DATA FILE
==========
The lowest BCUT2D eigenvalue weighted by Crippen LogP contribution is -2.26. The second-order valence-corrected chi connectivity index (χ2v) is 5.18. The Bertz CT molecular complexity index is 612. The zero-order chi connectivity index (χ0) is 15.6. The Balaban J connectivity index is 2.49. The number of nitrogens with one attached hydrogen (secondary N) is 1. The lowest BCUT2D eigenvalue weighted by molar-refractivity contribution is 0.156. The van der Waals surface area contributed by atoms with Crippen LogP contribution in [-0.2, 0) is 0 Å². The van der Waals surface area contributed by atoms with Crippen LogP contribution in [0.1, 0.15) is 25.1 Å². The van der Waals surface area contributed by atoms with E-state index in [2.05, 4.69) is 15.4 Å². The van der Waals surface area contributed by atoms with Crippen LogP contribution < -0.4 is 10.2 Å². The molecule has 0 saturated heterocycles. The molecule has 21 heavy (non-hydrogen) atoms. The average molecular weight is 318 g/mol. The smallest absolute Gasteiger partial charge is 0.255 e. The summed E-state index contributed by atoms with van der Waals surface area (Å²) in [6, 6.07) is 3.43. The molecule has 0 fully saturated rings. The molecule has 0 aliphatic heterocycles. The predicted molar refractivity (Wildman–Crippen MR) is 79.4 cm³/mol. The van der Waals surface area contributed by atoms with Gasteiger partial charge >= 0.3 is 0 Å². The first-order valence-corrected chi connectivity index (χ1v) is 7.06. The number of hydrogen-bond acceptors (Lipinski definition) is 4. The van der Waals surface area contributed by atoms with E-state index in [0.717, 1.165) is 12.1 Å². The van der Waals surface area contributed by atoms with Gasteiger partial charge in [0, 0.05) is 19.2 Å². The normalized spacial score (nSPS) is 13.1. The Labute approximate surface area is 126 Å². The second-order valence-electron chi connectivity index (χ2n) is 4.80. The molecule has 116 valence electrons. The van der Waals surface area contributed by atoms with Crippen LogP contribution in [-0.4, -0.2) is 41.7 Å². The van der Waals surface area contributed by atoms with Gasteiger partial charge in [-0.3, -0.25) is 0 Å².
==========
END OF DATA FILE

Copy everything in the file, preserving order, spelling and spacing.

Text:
The lowest BCUT2D eigenvalue weighted by Crippen LogP contribution is -2.26. The second-order valence-corrected chi connectivity index (χ2v) is 5.18. The Bertz CT molecular complexity index is 612. The zero-order chi connectivity index (χ0) is 15.6. The Balaban J connectivity index is 2.49. The number of nitrogens with one attached hydrogen (secondary N) is 1. The lowest BCUT2D eigenvalue weighted by molar-refractivity contribution is 0.156. The van der Waals surface area contributed by atoms with Crippen LogP contribution in [-0.2, 0) is 0 Å². The van der Waals surface area contributed by atoms with Crippen LogP contribution in [0.1, 0.15) is 25.1 Å². The van der Waals surface area contributed by atoms with E-state index in [2.05, 4.69) is 15.4 Å². The van der Waals surface area contributed by atoms with Crippen LogP contribution < -0.4 is 10.2 Å². The molecule has 0 saturated heterocycles. The molecule has 21 heavy (non-hydrogen) atoms. The average molecular weight is 318 g/mol. The smallest absolute Gasteiger partial charge is 0.255 e. The summed E-state index contributed by atoms with van der Waals surface area (Å²) in [6, 6.07) is 3.43. The molecule has 0 fully saturated rings. The molecule has 0 aliphatic heterocycles. The predicted molar refractivity (Wildman–Crippen MR) is 79.4 cm³/mol. The van der Waals surface area contributed by atoms with Gasteiger partial charge >= 0.3 is 0 Å². The first-order valence-corrected chi connectivity index (χ1v) is 7.06. The number of hydrogen-bond acceptors (Lipinski definition) is 4. The van der Waals surface area contributed by atoms with E-state index in [0.717, 1.165) is 12.1 Å². The van der Waals surface area contributed by atoms with Gasteiger partial charge in [0, 0.05) is 19.2 Å². The normalized spacial score (nSPS) is 13.1. The Labute approximate surface area is 126 Å². The second-order valence-electron chi connectivity index (χ2n) is 4.80. The molecule has 116 valence electrons. The van der Waals surface area contributed by atoms with Crippen LogP contribution in [-0.4, -0.2) is 41.7 Å². The van der Waals surface area contributed by atoms with Gasteiger partial charge in [-0.3, -0.25) is 0 Å².